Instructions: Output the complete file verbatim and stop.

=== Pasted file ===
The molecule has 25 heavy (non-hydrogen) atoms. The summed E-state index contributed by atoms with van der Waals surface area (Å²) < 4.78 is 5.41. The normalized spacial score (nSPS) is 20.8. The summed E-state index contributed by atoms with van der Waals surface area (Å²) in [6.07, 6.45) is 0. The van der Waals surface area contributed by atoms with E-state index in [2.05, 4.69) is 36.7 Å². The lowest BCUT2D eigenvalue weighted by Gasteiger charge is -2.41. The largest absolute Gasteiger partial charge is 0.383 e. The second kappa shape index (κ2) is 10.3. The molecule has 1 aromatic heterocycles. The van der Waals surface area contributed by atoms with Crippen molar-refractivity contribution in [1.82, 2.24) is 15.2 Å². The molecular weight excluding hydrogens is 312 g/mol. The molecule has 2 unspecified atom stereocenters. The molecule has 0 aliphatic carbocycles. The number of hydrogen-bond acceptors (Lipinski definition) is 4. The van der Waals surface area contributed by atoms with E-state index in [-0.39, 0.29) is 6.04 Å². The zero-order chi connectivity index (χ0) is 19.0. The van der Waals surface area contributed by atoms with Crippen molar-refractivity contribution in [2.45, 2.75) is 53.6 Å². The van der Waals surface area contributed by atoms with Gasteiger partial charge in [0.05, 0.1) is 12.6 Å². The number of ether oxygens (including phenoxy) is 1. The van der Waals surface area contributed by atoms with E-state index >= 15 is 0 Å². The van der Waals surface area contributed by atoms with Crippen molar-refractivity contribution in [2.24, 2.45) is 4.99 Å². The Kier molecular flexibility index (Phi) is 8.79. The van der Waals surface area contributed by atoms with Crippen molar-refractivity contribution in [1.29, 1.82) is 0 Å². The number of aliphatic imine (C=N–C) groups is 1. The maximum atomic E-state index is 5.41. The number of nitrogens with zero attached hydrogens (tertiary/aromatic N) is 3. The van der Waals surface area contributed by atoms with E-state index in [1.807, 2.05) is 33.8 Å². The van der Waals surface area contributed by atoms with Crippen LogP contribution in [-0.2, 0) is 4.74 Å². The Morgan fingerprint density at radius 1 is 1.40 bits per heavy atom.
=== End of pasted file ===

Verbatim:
The molecule has 25 heavy (non-hydrogen) atoms. The summed E-state index contributed by atoms with van der Waals surface area (Å²) < 4.78 is 5.41. The normalized spacial score (nSPS) is 20.8. The summed E-state index contributed by atoms with van der Waals surface area (Å²) in [6.07, 6.45) is 0. The van der Waals surface area contributed by atoms with E-state index in [2.05, 4.69) is 36.7 Å². The lowest BCUT2D eigenvalue weighted by Gasteiger charge is -2.41. The largest absolute Gasteiger partial charge is 0.383 e. The second kappa shape index (κ2) is 10.3. The molecule has 1 aromatic heterocycles. The van der Waals surface area contributed by atoms with Crippen molar-refractivity contribution in [1.82, 2.24) is 15.2 Å². The molecular weight excluding hydrogens is 312 g/mol. The molecule has 2 unspecified atom stereocenters. The molecule has 0 aliphatic carbocycles. The number of hydrogen-bond acceptors (Lipinski definition) is 4. The van der Waals surface area contributed by atoms with E-state index in [-0.39, 0.29) is 6.04 Å². The zero-order chi connectivity index (χ0) is 19.0. The van der Waals surface area contributed by atoms with Crippen molar-refractivity contribution in [2.45, 2.75) is 53.6 Å². The van der Waals surface area contributed by atoms with Gasteiger partial charge in [0.05, 0.1) is 12.6 Å². The number of ether oxygens (including phenoxy) is 1. The van der Waals surface area contributed by atoms with E-state index >= 15 is 0 Å². The van der Waals surface area contributed by atoms with Crippen molar-refractivity contribution in [2.24, 2.45) is 4.99 Å². The Kier molecular flexibility index (Phi) is 8.79. The van der Waals surface area contributed by atoms with Crippen molar-refractivity contribution in [1.29, 1.82) is 0 Å². The number of aliphatic imine (C=N–C) groups is 1. The maximum atomic E-state index is 5.41. The number of nitrogens with zero attached hydrogens (tertiary/aromatic N) is 3. The van der Waals surface area contributed by atoms with E-state index in [1.807, 2.05) is 33.8 Å². The van der Waals surface area contributed by atoms with Crippen LogP contribution in [-0.2, 0) is 4.74 Å². The Morgan fingerprint density at radius 1 is 1.40 bits per heavy atom.